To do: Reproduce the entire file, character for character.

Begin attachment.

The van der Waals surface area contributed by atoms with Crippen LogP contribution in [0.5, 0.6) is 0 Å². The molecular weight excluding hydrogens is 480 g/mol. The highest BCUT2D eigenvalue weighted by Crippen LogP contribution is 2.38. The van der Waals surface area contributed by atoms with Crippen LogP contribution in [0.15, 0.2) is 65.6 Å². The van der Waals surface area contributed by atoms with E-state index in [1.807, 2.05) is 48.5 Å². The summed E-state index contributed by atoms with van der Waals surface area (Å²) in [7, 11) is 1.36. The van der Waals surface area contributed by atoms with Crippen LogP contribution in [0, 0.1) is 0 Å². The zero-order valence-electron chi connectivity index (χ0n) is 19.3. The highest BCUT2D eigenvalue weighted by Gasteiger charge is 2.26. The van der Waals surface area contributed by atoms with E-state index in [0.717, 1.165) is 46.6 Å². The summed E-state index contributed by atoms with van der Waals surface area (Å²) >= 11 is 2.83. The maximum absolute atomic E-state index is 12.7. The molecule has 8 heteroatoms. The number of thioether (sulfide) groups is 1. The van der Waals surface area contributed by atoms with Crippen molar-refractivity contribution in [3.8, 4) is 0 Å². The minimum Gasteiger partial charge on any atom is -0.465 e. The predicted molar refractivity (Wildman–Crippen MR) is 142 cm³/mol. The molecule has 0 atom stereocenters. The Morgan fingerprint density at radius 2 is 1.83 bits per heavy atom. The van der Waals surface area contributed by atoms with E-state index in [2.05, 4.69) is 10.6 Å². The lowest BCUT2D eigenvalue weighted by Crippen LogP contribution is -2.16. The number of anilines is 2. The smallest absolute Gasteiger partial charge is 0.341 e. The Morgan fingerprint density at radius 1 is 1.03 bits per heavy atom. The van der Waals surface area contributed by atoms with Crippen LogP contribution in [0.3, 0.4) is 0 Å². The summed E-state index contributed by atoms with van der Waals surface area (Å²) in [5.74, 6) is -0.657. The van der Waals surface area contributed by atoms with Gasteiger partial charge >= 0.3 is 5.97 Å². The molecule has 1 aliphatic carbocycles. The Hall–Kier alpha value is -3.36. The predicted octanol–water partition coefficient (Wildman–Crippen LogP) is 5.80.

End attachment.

The van der Waals surface area contributed by atoms with Crippen LogP contribution in [0.5, 0.6) is 0 Å². The molecular weight excluding hydrogens is 480 g/mol. The highest BCUT2D eigenvalue weighted by Crippen LogP contribution is 2.38. The van der Waals surface area contributed by atoms with Crippen LogP contribution in [0.15, 0.2) is 65.6 Å². The van der Waals surface area contributed by atoms with E-state index in [1.807, 2.05) is 48.5 Å². The summed E-state index contributed by atoms with van der Waals surface area (Å²) in [7, 11) is 1.36. The van der Waals surface area contributed by atoms with Crippen LogP contribution in [0, 0.1) is 0 Å². The zero-order valence-electron chi connectivity index (χ0n) is 19.3. The highest BCUT2D eigenvalue weighted by Gasteiger charge is 2.26. The van der Waals surface area contributed by atoms with E-state index in [0.717, 1.165) is 46.6 Å². The summed E-state index contributed by atoms with van der Waals surface area (Å²) >= 11 is 2.83. The maximum absolute atomic E-state index is 12.7. The molecule has 8 heteroatoms. The number of thioether (sulfide) groups is 1. The van der Waals surface area contributed by atoms with Crippen molar-refractivity contribution in [3.8, 4) is 0 Å². The minimum Gasteiger partial charge on any atom is -0.465 e. The predicted molar refractivity (Wildman–Crippen MR) is 142 cm³/mol. The molecule has 0 atom stereocenters. The Morgan fingerprint density at radius 2 is 1.83 bits per heavy atom. The van der Waals surface area contributed by atoms with E-state index in [2.05, 4.69) is 10.6 Å². The lowest BCUT2D eigenvalue weighted by Crippen LogP contribution is -2.16. The number of anilines is 2. The smallest absolute Gasteiger partial charge is 0.341 e. The Morgan fingerprint density at radius 1 is 1.03 bits per heavy atom. The van der Waals surface area contributed by atoms with Crippen LogP contribution in [0.3, 0.4) is 0 Å². The summed E-state index contributed by atoms with van der Waals surface area (Å²) in [5.74, 6) is -0.657. The van der Waals surface area contributed by atoms with Gasteiger partial charge >= 0.3 is 5.97 Å². The molecule has 1 aliphatic carbocycles. The Hall–Kier alpha value is -3.36. The predicted octanol–water partition coefficient (Wildman–Crippen LogP) is 5.80.